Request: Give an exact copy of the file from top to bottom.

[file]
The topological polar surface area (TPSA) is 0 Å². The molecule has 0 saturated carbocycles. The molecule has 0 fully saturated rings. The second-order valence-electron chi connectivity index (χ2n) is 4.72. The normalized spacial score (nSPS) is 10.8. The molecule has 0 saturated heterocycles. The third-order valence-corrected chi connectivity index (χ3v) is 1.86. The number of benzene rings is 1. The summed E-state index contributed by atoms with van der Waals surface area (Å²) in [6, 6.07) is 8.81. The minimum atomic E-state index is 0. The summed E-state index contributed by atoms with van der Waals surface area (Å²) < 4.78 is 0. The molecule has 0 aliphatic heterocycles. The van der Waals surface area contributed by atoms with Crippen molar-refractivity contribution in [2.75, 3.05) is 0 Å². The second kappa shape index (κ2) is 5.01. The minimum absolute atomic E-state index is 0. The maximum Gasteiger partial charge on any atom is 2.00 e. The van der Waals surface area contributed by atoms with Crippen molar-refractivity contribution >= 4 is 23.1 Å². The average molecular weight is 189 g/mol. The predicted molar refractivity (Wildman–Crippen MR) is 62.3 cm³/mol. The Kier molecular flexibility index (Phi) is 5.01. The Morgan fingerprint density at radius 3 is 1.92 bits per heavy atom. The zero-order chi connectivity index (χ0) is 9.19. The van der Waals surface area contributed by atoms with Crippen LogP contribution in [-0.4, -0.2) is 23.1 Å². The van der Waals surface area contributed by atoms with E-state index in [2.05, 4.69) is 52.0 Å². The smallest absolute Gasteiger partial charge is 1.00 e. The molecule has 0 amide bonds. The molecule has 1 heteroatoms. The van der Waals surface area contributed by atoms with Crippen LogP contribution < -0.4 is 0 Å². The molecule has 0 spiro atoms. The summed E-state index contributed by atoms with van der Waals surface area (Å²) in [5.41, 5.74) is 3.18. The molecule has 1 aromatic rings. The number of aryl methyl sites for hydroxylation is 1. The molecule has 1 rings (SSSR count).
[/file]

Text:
The topological polar surface area (TPSA) is 0 Å². The molecule has 0 saturated carbocycles. The molecule has 0 fully saturated rings. The second-order valence-electron chi connectivity index (χ2n) is 4.72. The normalized spacial score (nSPS) is 10.8. The molecule has 0 saturated heterocycles. The third-order valence-corrected chi connectivity index (χ3v) is 1.86. The number of benzene rings is 1. The summed E-state index contributed by atoms with van der Waals surface area (Å²) in [6, 6.07) is 8.81. The minimum atomic E-state index is 0. The summed E-state index contributed by atoms with van der Waals surface area (Å²) < 4.78 is 0. The molecule has 0 aliphatic heterocycles. The van der Waals surface area contributed by atoms with Crippen molar-refractivity contribution in [2.75, 3.05) is 0 Å². The second kappa shape index (κ2) is 5.01. The minimum absolute atomic E-state index is 0. The maximum Gasteiger partial charge on any atom is 2.00 e. The van der Waals surface area contributed by atoms with Crippen molar-refractivity contribution >= 4 is 23.1 Å². The average molecular weight is 189 g/mol. The predicted molar refractivity (Wildman–Crippen MR) is 62.3 cm³/mol. The Kier molecular flexibility index (Phi) is 5.01. The Morgan fingerprint density at radius 3 is 1.92 bits per heavy atom. The zero-order chi connectivity index (χ0) is 9.19. The van der Waals surface area contributed by atoms with Crippen LogP contribution in [-0.4, -0.2) is 23.1 Å². The van der Waals surface area contributed by atoms with E-state index in [2.05, 4.69) is 52.0 Å². The smallest absolute Gasteiger partial charge is 1.00 e. The molecule has 0 amide bonds. The molecule has 1 heteroatoms. The van der Waals surface area contributed by atoms with Crippen LogP contribution < -0.4 is 0 Å². The molecule has 0 spiro atoms. The summed E-state index contributed by atoms with van der Waals surface area (Å²) in [5.41, 5.74) is 3.18. The molecule has 1 aromatic rings. The number of aryl methyl sites for hydroxylation is 1. The molecule has 1 rings (SSSR count).